Images of women balancing pots of water on their heads and walking for miles are commonplace in rural areas. In urban slums, the image is slightly different - women can be seen queuing up before public stand-posts or tankers. In both situations, one thing is clear - women have little or no access to water. None of the hard work that they do around water translates into any significant gains for them whether it is access to the resource or to decision-making processes.
How does one turn the tables in favour of women and the broader question of gender inequities? Will entitlements and quotas change the situation or do we need to look at deeper issues before we hurry to seek solutions?
Factors that determine women’s access to water
- Intersection of caste and class with gender
Social stratification that exists across caste, class, gender and ethnic groups or other minorities manifests in every aspect of social life and water is not an exception. Rules of purity and pollution still dominate practices in India. For example, during the 1980s drought in Maharashtra, Rao (1996) cites instances of rich, upper caste farmers reclaiming wells that were used by Dalits by ritually ‘purifying’ them. This compelled Dalit women to walk further in search of potable water.
Poor women and those who are already vulnerable due to their status in society or their caste face even greater exploitation. This is made worse during drought.
- Ownership of land, associated technology and access to commons
In rural India, land ownership largely rests with men, so women's access to water is mediated through them. Social discrimination also does not allow the poor and Dalits easy access to common property resources, often affecting them more than others. Any solution to address these gender and social justice issues must factor in this discrimination.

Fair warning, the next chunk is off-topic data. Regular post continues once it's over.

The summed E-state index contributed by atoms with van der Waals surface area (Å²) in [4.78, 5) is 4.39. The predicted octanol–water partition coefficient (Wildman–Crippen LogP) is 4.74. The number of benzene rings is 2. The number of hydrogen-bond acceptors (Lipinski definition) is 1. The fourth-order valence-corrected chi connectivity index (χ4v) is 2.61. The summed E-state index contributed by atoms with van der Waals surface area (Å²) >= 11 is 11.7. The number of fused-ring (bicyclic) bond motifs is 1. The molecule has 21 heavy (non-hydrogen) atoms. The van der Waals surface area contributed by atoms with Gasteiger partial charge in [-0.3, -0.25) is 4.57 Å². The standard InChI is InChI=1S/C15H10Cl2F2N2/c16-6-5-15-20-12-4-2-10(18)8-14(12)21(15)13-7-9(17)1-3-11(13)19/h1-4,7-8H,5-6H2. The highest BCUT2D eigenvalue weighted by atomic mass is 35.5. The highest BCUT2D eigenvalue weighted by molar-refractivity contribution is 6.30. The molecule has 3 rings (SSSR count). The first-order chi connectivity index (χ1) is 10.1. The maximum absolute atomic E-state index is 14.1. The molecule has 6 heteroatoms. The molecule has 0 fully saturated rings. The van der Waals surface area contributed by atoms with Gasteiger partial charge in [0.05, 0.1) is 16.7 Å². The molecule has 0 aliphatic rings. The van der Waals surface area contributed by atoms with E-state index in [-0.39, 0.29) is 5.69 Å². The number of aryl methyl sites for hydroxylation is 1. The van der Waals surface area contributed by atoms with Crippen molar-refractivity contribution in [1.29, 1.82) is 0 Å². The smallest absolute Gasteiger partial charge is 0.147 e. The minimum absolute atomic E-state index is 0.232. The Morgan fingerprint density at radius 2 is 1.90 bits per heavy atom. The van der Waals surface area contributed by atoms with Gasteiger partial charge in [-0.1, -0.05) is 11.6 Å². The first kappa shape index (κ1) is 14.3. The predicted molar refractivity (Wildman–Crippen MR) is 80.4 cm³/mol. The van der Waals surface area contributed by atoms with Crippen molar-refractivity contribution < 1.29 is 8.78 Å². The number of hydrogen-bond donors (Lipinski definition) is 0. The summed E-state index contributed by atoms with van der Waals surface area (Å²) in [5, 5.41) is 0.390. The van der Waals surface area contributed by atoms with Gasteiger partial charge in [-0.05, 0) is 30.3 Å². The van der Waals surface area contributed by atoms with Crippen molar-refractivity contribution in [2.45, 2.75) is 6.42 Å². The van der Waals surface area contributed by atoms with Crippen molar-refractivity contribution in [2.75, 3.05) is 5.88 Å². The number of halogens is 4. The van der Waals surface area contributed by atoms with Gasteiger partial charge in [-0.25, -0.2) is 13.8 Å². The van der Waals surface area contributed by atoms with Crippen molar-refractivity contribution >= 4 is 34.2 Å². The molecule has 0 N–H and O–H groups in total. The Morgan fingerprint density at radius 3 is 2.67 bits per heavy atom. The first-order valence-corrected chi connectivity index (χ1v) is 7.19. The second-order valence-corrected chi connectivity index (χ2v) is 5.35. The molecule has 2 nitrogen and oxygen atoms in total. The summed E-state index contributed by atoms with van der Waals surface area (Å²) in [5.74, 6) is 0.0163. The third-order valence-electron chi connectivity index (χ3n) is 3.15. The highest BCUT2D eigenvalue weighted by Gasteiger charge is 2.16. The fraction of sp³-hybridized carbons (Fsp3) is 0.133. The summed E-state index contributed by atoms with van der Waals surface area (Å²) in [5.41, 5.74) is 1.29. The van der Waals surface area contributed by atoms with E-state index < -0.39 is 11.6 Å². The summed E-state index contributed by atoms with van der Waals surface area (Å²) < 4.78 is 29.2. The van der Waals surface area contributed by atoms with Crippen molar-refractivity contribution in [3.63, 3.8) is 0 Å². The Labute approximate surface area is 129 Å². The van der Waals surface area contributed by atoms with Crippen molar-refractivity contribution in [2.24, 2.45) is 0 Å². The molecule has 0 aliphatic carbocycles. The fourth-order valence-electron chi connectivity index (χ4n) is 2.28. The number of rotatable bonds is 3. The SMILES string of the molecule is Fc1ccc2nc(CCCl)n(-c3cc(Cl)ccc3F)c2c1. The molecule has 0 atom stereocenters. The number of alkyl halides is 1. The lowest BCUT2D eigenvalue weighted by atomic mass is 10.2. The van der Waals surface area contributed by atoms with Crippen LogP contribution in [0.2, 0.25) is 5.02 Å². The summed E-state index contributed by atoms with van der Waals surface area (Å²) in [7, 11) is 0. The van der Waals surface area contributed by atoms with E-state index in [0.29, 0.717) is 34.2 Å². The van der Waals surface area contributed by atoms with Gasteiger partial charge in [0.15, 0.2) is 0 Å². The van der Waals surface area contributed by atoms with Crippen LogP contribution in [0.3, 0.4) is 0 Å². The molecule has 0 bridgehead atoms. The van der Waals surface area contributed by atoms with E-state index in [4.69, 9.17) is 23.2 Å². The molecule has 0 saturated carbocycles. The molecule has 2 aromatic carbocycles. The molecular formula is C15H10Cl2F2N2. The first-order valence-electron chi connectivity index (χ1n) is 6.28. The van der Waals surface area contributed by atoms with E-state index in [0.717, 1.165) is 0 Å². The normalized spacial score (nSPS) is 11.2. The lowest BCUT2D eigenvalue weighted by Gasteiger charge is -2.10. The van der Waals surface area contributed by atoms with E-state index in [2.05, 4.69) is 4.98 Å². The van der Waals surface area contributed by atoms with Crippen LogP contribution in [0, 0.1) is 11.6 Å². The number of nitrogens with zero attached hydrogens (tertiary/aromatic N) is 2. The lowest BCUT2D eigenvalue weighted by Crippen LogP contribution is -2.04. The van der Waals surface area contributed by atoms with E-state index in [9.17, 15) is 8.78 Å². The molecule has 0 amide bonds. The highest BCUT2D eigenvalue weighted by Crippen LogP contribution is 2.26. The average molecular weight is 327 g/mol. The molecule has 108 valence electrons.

- Manifestations of gender inequities
Women spend a large amount of their time collecting and using water. As far as productive water is concerned, more than 55% of women in India are involved in agricultural activities. Women are also involved in other livelihood activities like fisheries or small scale cottage industries. They are also increasingly involved in the struggles against water privatization and its misuse but their work isn't being recognised as contributing to a sustainable society.
- Access or control over water
It is usually assumed that within a household, access to domestic water is irrespective of gender. However, there is discrimination against women depending on the caste or class. Productive water also remains in the domain of men of certain castes and classes.
- Decision making
Decision making in the water sector is determined by which social group one belongs to and whether they own resources. Most of the water committees are therefore dominated by certain groups of men. A recent study conducted by the Society For Promoting Participative Ecosystem Management (SOPPECOM) shows that although women are represented on many committees, they are often not taken very seriously when it comes to making crucial decisions around finances and water allocation among other issues (Kulkarni et al 2008).